Secondly, employersЇ contention is that they should not be the victim of the slow process and delay in the Courts which result in a hearing taking place 3-5 years later or longer. But the pertinent question is this: Is the delay of a trial the fault of the employees? If it is not, then why should the policy consideration be in favour of employers (the rich people) rather than employees (the poor people) on this issue? Who broke the contract of service in the first place? Is it not the employer in the case of a wrongful dismissal?

It will be most unconscionable if the policy consideration is in favour of employers when it is the employers who are at fault. Why is Parliament protecting the employers (the rich people) when it is expected to protect the employees (the poor people).

Thirdly, not all employers are penalised by back dated wages as not all unfair dismissal cases end up in the Industrial Court. Many employees just accept what is offered (usually 1-3 monthsЇ salary) by the employers as a settlement because they want to move on with their lives, especially when they found employment elsewhere. They do not have the money to battle it out in Court nor do they wish to endure the agony of attending Court proceedings.
Thus, many employers are getting away without having to pay what the back-dated wages that employees are legally entitled if they had taken the matters to the Industrial Court. Hence, we need to look at the back-dated wages issue in a balanced perspective to be fair to employees as well.

Employers expect loyalty from the employees. But what do employees get in return? Some employees had given the best years of their lives to their companies, only to be thrown out in their late 40s or early 50s without misconduct being proven. At that kind of age, they are not marketable and it is quite impossible to find employment elsewhere. If they still have schooling children, one can imagine the hardships to their families especially when they could not secure a new job immediately.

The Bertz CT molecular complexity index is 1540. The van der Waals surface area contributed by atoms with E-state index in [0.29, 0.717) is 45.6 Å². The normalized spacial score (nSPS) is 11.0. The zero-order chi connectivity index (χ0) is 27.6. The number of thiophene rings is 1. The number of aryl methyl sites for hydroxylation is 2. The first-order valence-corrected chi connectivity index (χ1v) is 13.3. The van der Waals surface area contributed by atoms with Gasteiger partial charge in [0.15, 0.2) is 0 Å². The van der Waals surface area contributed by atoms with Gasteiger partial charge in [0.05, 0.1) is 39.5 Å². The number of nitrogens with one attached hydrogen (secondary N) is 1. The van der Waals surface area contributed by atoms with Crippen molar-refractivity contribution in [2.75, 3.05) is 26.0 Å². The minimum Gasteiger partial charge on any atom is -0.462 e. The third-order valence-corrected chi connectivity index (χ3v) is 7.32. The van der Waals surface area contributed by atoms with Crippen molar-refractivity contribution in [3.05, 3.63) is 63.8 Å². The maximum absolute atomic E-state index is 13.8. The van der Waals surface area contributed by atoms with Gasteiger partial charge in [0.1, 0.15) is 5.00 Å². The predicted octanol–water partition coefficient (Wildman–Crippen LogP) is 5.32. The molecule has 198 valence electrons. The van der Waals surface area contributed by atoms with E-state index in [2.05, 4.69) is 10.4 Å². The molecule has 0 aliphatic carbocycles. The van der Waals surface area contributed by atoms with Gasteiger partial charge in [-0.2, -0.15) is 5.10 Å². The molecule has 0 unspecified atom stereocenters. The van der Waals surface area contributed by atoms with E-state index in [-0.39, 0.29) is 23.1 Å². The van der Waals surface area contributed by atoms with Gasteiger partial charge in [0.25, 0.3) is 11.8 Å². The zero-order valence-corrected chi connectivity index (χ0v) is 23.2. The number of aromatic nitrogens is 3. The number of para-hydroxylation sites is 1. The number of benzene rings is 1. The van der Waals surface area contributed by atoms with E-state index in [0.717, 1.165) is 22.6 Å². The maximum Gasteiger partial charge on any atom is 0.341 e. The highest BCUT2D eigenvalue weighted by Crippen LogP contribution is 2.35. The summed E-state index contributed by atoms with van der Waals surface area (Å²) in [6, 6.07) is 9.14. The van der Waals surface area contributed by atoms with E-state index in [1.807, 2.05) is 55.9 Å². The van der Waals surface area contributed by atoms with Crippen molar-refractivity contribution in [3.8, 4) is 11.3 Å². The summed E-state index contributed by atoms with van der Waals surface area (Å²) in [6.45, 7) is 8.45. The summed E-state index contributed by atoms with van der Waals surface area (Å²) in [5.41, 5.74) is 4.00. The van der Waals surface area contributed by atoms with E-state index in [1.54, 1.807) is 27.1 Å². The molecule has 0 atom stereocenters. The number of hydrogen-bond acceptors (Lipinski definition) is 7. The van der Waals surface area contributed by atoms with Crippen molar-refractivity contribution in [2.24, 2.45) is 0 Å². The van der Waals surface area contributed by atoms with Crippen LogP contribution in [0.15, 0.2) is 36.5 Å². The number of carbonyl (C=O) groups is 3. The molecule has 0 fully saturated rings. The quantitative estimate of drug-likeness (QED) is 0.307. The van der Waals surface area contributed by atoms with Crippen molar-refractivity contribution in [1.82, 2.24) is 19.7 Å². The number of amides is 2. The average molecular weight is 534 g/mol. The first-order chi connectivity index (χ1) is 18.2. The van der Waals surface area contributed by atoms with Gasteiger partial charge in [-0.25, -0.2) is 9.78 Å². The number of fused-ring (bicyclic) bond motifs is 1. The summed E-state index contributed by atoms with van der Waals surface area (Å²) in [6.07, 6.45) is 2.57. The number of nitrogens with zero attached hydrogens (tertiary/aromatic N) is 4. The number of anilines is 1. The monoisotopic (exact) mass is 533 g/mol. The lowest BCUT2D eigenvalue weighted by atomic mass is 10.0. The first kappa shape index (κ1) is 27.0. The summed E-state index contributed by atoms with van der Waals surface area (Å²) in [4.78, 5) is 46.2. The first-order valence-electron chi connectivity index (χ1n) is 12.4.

The untold trauma and stigma that some victimized employees suffered are not known to many of our Members of Parliament. Employers have many ways to make life very difficult. Some employers resort to planting land mines when there is no case for unfair dismissal. They want to get rid of the targeted employees, by hook or by crook. Such employees had to be on full alert daily not to step on any land mine. Materials (e.g. pornography) were planted into the employeesЇ computers and baseless rumours or poison pen letters on alleged misconduct (e.g. financial or sexual misconduct) were spread to tarnish their character. Our Members of Parliament must realize that such mental torture and stigma cannot really be compensated in monetary terms.

As such, employers must not have a warped view that employees are benefiting from the back-dated wages rule. We have the Labour Day as a public holiday to commemorate the significance and contribution of the labour force to this nation. Let us not do so with a mere public holiday, but also with laws and deterrents that will penalize mala fide, unfair labour practice or victimization by employers.

Good corporate citizens should not fear if they are ready to conduct due inquiry with objectivity and fairness free of all forms of any mala fide, unfair labour practice or victimization. The law should encourage employers to be good corporate citizens rather than vice versa.
If the proposed amendment to the Employment Act limiting backdated wages to 24 months is passed, there is real fear that unscrupulous employers may use it as a LICENCE to get rid of their employees. Such employers may offer, say 3 months, and tell the employees to take it now or wait 3-5 years later. After all, their exposure is only 24 months and no longer 3-5 years backdated wages or more. This will not encourage employers in this country to be good corporate citizens. Worse still, it may also result in a higher number of indiscriminate dismissals since the deterrent is no longer in place.